3.1 Multiple viewer points viewsheds

3.1.1 Introduction

It has been common practice within archaeological research to perform viewsheds from a single viewer point. Nevertheless, as Mitcham (2002) has shown, this may lead to only partial visible areas from a given site being identified, particularly when the viewer location covers an area rather than a discrete point (Figure 4).


Figure 4: Viewsheds from the same site (St Catherine's Hill) using one and multiple viewer points. The visible area is shaded grey. On the left, the viewshed from the highest point in the centre of the hillfort, and on the right this first coverage has been combined with the viewsheds from four other viewer positions around the circumference of the fort. It is clear that a viewshed from the highest point within this fort does not give an accurate representation of the visible area from the site (Mitcham 2002, 77, fig. 10.3).

Since the hillforts encompass large areas of a given hill-top, a single viewpoint viewshed would not seem appropriate. A multiple viewer point approach has, therefore, been implemented.

Archaeological studies of Iron Age hillforts have applied this method following different criteria. For example, Mandry and Rakos (1996, 111) calculated viewsheds from the four corners of hillfort ramparts, selecting an eye height of 5m above the terrain to simulate a 'looker' located upon the rampart. Similarly, Mitcham (2002, 76) chose five viewer positions for each hillfort: one in the middle or highest point of the site and the others in the inner ramparts, roughly corresponding to the four major compass directions. In the latter case, the viewer height was 1.5m plus an unspecified extra height to account for the rampart. Both papers assume that there would have been lookouts controlling the landscape from different positions at the top of ramparts or towers. Zamora (2006, 42), in contrast, considered a range of observer locations around the hill of the site and nearby hills with higher visibility. This is presumably to obtain the maximum possible visibility from the area (the precise rationale is not specified). Two offsets were taken into account in Zamora's work: 10m, assuming visibility from ramparts or towers, and 2m, i.e. a person on a slight elevation.

3.1.2 General criteria

In the current study, the approach advocated by Mitcham has been adopted, with five viewer points selected: one in the highest point in the centre of the hillfort and the others around the hill, roughly corresponding to north, south, east and west (Figure 5: centre). Ramparts, some with towers, are documented in the majority of hillforts of the study area [note 1]. As a result, an eye height of 6m above the terrain has been selected. The possibility of running viewsheds from numerous points around the hill (as advocated by Zamora 2006) with the aim of obtaining the maximum visible area was considered. However, one trial for every hillfort indicated that while this would have considerably increased the time to run the analyses (which would have been specially relevant when calculating probable viewsheds) overall the results would have been virtually identical (compare Figure 5: centre and bottom).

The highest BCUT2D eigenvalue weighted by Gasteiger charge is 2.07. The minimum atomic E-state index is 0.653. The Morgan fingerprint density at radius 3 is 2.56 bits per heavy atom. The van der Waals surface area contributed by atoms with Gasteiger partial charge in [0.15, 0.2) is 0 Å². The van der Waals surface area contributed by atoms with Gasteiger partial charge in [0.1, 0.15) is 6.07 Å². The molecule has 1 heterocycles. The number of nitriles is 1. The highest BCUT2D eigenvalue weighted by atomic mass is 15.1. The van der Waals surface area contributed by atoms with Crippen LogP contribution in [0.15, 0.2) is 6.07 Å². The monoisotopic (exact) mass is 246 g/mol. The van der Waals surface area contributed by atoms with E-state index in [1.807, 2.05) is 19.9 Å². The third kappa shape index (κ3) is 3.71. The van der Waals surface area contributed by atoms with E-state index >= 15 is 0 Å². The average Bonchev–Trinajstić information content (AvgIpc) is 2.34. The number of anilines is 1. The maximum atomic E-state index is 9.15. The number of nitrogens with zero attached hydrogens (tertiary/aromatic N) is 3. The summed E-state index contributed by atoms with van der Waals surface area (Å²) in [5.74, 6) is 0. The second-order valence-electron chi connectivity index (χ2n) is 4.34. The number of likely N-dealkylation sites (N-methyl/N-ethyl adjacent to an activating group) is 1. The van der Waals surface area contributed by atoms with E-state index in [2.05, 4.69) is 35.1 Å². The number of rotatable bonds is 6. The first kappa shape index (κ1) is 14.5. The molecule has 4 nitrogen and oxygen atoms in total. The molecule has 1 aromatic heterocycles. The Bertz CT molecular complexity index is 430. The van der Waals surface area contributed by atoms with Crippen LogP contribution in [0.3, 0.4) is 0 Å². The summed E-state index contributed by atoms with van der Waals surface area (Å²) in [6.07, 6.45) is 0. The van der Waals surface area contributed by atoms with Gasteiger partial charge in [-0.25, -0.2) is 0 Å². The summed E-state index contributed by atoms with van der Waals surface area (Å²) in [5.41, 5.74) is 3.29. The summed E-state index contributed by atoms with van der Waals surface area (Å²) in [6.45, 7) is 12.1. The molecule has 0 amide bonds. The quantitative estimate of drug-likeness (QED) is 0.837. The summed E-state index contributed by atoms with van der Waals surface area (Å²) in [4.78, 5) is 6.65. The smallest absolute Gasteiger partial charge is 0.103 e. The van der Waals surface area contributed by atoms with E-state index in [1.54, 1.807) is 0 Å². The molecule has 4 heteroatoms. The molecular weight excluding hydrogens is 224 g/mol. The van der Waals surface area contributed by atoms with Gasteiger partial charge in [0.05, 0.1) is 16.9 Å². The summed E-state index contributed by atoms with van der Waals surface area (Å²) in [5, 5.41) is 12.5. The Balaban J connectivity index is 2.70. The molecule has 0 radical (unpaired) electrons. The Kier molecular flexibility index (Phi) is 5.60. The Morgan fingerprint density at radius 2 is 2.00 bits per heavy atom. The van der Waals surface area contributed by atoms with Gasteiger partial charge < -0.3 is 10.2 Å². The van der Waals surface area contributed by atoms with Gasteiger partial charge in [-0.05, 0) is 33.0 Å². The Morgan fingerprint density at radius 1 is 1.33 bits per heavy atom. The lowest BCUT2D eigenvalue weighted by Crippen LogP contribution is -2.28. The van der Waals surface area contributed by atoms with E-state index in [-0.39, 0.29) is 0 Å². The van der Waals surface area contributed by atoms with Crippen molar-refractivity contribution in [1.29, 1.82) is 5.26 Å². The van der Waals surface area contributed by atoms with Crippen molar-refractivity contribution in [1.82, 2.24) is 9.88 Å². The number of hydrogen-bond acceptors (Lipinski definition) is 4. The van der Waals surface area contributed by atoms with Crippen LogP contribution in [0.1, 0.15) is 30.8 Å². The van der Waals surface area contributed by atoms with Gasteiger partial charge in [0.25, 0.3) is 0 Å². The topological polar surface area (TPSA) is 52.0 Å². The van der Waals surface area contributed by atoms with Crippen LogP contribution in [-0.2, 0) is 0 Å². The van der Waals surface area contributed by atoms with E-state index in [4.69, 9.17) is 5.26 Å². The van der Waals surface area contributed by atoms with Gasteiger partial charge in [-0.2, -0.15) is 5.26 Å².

3.1.3 Discussion

In contrast to Mitcham's results (Figure 4), the multiple and single viewer point viewsheds (the latter based on a centre point) of our Iberian hillforts are similar, as can be seen in Figure 5 (top and centre) [note 2]. The reasons for this divergence from the results gained by Mitcham are unknown. It could be attributed to differences in offsets, viewer point locations, terrain around the hillforts or the precise algorithm implemented.

Despite their similarity to simple binary viewsheds, in this case, multiple viewer point viewsheds are relevant. On the one hand, relatively small divergences in visible areas could be archaeologically significant. On the other, multiple viewer points can mitigate against relevant changes in the results of binary viewsheds that may stem from varying the location of the viewer point. For example, a given viewer point in a slightly different location may result in visibility over inland and coast (Figure 5: top) or, by contrast, only over inland areas (Figure 6: top). Additional viewer points can help to overcome any misplacement (compare Figures 5 (centre) and 6 (bottom).

Viewshed Viewshed

Figure 5 (left): Comparative viewsheds from Puig Castellar hillfort. From top to bottom: binary viewshed, multiple viewshed from five viewer points, and multiple viewshed from many points around the hill
Figure 6 (right): Comparative viewsheds from Puig Castellar hillfort. From top to bottom: binary and multiple viewsheds displacing the same viewer point
Or compare these figures side by side.


© Internet Archaeology/Author(s) URL:
Last updated: Tues Mar 04 2008